Herbert Biberman was born in Philadelphia on 4th March, 1900. Educated at the University of Pennsylvania he spent several years in Europe before joining the family textile business.
In 1928 Biberman joined the Theater Guild as an assistant stage manager and the following year directed the Soviet play, Red Rust. After marrying the actress Gale Sondergaard in 1930, Biberman directed three more plays: Roar China, Green Grow the Lilacs and Miracle at Verdun.
After the Second World War the House of Un-American Activities Committee began an investigation into the Hollywood Motion Picture Industry. In September 1947, the HUAC interviewed 41 people who were working in Hollywood. These people attended voluntarily and became known as "friendly witnesses". During their interviews they named several people who they accused of holding left-wing views.
Blacklisted by the Hollywood studios, Biberman was forced to finance his own work. In 1954 he worked with Michael Wilson, Adrian Scott and Paul Jarrico on Salt of the Earth (1954), a film about a mining strike in New Mexico. Although the film earned critical acclaim in Europe, winning awards in France and Czechoslovakia, it was not allowed to be shown in the United States until 1965.
After the blacklist was lifted, Biberman was able to write the screenplay and direct the movie, Slaves (1969), an adaptation of Uncle Tom's Cabin.
Herbert Biberman died of bone cancer on 30th June, 1971.
(1) Paul Jarrico was interviewed by Elizabeth Farnsworth in 1997.
Elizabeth Farnsworth: Paul Jarrico, once you found out you were blacklisted, once you could no longer work in Hollywood, what did you do? How did you manage to produce Salt of the Earth.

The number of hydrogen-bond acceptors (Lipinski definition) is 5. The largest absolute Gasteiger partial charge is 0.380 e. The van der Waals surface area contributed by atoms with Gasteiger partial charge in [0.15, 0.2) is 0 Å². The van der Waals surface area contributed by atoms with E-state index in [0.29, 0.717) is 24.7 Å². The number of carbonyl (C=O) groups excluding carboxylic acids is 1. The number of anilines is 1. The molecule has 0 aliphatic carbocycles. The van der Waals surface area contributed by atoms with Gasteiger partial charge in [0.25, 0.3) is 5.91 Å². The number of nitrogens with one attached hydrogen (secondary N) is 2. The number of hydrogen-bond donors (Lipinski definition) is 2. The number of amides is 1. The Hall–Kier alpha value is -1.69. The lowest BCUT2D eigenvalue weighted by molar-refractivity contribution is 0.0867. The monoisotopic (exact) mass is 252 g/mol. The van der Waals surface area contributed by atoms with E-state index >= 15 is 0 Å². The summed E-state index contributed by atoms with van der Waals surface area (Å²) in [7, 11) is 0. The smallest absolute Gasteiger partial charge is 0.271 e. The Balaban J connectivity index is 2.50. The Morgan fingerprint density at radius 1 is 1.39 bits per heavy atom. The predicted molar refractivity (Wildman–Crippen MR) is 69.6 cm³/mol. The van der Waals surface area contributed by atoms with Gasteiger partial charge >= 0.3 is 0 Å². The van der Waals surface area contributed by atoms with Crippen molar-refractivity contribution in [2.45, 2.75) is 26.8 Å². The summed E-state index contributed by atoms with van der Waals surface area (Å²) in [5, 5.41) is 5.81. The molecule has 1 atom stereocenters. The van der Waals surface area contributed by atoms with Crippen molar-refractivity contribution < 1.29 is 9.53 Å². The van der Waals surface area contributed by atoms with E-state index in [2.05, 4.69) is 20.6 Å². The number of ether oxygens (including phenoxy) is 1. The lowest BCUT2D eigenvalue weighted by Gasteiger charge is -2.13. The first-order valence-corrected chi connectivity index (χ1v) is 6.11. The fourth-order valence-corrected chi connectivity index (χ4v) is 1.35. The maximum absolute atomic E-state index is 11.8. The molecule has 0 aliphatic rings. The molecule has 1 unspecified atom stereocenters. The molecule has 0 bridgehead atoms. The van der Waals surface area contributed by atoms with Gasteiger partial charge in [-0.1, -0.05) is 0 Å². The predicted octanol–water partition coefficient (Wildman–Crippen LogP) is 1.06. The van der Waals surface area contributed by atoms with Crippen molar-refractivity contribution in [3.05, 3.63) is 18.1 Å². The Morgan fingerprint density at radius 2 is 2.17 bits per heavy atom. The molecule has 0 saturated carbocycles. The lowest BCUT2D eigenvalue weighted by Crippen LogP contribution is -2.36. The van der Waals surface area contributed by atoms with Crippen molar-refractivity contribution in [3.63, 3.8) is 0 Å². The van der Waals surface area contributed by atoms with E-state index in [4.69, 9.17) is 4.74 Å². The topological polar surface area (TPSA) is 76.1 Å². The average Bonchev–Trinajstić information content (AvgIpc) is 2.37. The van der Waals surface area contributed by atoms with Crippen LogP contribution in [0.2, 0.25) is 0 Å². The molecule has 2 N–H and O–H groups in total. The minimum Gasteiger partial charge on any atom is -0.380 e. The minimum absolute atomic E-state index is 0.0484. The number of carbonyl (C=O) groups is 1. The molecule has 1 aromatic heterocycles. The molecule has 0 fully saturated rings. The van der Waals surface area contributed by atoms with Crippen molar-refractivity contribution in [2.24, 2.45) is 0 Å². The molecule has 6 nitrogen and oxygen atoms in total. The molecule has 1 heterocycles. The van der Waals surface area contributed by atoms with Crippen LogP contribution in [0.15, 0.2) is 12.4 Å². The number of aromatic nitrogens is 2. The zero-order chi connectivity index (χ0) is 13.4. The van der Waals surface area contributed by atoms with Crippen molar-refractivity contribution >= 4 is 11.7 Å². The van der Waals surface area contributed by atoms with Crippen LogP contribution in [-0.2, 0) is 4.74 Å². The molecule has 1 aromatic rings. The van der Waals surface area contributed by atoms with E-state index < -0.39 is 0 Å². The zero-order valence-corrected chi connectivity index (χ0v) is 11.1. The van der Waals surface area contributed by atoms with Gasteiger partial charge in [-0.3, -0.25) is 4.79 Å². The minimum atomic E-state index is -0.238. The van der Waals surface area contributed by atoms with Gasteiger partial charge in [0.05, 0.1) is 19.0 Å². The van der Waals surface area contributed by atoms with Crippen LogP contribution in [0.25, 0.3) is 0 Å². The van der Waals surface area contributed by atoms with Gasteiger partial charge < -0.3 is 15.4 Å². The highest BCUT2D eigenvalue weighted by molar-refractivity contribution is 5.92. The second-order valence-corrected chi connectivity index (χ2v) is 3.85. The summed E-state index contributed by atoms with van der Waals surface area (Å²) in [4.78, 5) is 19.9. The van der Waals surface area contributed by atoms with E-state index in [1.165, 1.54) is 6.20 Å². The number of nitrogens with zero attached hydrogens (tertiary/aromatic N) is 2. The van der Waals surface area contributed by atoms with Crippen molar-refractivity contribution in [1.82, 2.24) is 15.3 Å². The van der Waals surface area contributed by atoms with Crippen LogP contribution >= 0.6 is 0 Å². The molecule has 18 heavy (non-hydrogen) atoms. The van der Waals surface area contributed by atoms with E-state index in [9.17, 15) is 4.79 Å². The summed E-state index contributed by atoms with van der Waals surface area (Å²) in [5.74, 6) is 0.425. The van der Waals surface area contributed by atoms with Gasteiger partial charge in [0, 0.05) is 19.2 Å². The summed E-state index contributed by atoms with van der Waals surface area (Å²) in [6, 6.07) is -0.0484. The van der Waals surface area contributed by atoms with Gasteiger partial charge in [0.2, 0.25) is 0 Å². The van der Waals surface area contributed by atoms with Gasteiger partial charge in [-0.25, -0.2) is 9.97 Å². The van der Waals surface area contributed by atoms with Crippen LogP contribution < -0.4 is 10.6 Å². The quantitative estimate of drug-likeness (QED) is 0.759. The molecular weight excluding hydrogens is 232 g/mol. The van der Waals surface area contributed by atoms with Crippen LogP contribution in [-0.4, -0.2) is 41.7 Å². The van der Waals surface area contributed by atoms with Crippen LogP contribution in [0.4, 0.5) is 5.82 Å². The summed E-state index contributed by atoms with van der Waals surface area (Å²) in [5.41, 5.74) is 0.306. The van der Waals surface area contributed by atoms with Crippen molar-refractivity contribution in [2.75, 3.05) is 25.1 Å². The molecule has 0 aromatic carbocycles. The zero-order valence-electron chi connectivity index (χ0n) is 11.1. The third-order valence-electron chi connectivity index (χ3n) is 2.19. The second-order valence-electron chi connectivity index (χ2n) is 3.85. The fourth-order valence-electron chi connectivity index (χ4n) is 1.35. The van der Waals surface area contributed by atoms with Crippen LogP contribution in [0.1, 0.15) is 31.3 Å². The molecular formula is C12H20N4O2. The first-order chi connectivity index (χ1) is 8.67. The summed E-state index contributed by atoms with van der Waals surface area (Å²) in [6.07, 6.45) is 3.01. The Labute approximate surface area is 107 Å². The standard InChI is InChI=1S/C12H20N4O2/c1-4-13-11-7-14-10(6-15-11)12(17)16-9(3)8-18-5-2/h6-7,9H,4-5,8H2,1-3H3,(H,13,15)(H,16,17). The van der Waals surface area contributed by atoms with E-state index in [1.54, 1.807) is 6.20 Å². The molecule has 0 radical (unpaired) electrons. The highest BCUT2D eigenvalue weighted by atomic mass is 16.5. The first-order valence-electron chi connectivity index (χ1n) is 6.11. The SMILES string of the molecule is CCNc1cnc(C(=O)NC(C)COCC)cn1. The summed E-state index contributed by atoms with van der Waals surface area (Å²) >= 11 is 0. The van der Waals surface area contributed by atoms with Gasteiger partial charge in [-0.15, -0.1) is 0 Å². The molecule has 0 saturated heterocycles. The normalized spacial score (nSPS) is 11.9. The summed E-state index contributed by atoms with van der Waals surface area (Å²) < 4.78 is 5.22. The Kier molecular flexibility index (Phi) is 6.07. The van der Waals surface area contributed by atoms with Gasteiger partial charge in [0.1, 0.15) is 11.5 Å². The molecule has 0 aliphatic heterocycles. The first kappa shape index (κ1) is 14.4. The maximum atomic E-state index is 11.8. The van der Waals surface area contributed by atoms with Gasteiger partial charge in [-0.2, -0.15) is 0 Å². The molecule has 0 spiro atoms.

Paul Jarrico: The hard way. I and Herbert Biberman and Adrian Scott, both of whom were - had been members of the Hollywood Ten and were blacklisted, of course, formed a company to try to use the growing pool of talent of the blacklistees. And we had several projects underway with - that is to say being written and came across - I came across by coincidence - this strike and in New Mexico in which Mexican-American zinc miners were on strike, the company got an injunction, saying that company - that striking miners may not picket - the wives said the injunction doesnt say anything about their wives - well take over your picket line, and the men were reluctant to, as they put it hide behind womens skirts. But there really was no other alternative. The women found themselves on the picket line being attacked by force, arrested in droves.
Elizabeth Farnsworth: And did people try to stop you from making this film?
Paul Jarrico: Well, of course. There was a concerted effort to stop the making of the film after it became known that we were making the film. We had started the film in quite a normal fashion with contracts with Pate Lab to develop our film and rental of the equipment from Hollywood, people who supplied such things. A whistle was blown by Walter Pigeon, the then president of the Actors Guild, and the FBI swung into action and movie industries swung into action and we found ourselves barred from laboratories, barred from sound studios, barred from any of the normal facilities available to film makers, and we found ourselves hounded by all kinds of denunciations on the floor of Congress and by columnists.
The public was told that we were making a new weapon for Russia, that since we were shooting in New Mexico, where you find atom bombs, you find Communists, and every kind of scurrilous attack - vigilante attacks - on us while we were still shooting developed.
Our star, who had come up from Mexico to star in the film - LeSoro Regueltos - was arrested and deported before we were finished shooting her role. We had difficulty getting permission to shoot the remaining scenes with her in Mexico, which we absolutely had to have, and so on.